Supervisor Moorlach lives in his own little world of make believe

OC Supervisor John Moorlach - Photo: Chris Prevatt

Back in September I asked a simple question If Nelson can opt-out of pension in November, what will Moorlach do? In January, I asked if it was Time for Moorlach to put his pension where his mouth is? In February, I wrote that Moorlach is ALL TALK about pensions – except for his. So imagine my surprise Tuesday when Supervisor John Moorlach talked about his personal options related to his retirement plan as the Board of Supervisors considered an effort championed by Supervisor Shawn Nelson to keep future county electeds out of the County plan. View the meeting video HERE (at the 2.02.00 time mark).

Moorlach indicated that one County bargaining unit did not take the 2.7 @ 55 plan upgrade back in 2004, workers represented by AFSCME, and that he “never wanted to go up to this new level (2.7 @ 55),” Moorlach complained. “I’m not excited about paying for the reverse pickup, which doesn’t give me much of a benefit. So I’m curious, in your research (for) current electeds, if we do have an option (to return to the previous benefit level of 1.67% @ 57.5) that would be something I would like to see explored.”

For the record, elected officials by law have the opportunity at the beginning of every term to opt in or opt out of the County retirement plan. Their option is similar to that of a newly hired employee. The Orange County Employee’s Retirement System has determined that upon inauguration the a newly or reelected official may choose to opt out of the County retirement plan. That being the case, it is also probable that the elected official would be able to choose to select the 1.62% at 62 hybrid plan, or the 2.7% @ 55 plan rather than opt out all together.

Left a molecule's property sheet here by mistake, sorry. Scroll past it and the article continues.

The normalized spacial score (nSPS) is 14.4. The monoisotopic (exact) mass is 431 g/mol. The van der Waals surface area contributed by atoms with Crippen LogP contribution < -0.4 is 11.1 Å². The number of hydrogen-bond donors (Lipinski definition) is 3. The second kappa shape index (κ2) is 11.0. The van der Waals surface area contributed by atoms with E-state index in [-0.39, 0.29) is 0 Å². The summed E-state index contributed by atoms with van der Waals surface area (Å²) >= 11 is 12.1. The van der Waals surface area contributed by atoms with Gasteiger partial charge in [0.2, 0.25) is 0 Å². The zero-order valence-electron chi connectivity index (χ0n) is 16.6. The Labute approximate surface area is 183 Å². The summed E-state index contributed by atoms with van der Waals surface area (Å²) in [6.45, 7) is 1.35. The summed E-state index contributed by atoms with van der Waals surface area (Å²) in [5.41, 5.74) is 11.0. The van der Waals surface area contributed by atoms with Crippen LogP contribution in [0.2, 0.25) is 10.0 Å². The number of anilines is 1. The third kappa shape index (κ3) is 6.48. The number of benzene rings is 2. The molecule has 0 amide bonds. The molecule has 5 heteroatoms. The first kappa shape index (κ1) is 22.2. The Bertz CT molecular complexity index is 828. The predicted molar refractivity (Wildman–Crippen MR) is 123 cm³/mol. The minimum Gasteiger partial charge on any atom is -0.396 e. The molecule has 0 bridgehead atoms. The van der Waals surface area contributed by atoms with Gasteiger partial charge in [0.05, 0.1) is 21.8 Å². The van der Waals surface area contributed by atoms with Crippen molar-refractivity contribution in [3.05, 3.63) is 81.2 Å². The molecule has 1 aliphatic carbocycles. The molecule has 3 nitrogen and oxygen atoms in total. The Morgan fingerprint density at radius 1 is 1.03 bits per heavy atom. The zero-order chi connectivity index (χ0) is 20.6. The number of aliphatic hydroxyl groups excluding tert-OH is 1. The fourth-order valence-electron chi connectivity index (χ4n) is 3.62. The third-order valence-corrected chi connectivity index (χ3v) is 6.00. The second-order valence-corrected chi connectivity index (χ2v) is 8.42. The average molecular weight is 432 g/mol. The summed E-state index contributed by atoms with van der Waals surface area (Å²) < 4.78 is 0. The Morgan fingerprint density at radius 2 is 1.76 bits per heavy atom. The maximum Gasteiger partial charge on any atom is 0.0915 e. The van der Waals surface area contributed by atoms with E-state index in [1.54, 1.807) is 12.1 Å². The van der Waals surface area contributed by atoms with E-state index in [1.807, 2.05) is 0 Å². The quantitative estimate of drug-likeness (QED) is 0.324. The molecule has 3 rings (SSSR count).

Chicken Little John Moorlach

Until yesterday, Supervisor Moorlach had remained steadfast in his refusal to answer the question as to what he would do even though he knows all of this information. Based upon his remarks, and the fact that the time limit for him to make a change has expired, we can reasonably presume, that Supervisor Moorlach has chosen to remain a participant in the 2.7% @ 55 plan.

Supervisor Moorlach stated that the change to the 2.7% @55 plan did not give him much benefit. In his world of make believe there isn’t much benefit to getting an additional 20.6% of your final year salary (presuming he retires when his current term ends in 2014). Under the old plan Supervisor Moorlach would have received 33.4% of his salary for 30 years of service. Under the current plan he would receive 54%. I am amazed that such an accomplished CPA cannot recognize the significant difference between the two numbers.

One reason why he may not see a difference is that the reverse pick-up he mentioned is what everyone must contribute into the plan to cover the increased cost of the higher benefit. As an elected offficial, just like management employees, he contributes nothing to the plan costs other than the reverse pick-up.

The Voice of OC‘s Norberto Santana, Jr. has more on the story in his post Supervisors to Consider Killing Pensions for Future Supervisors.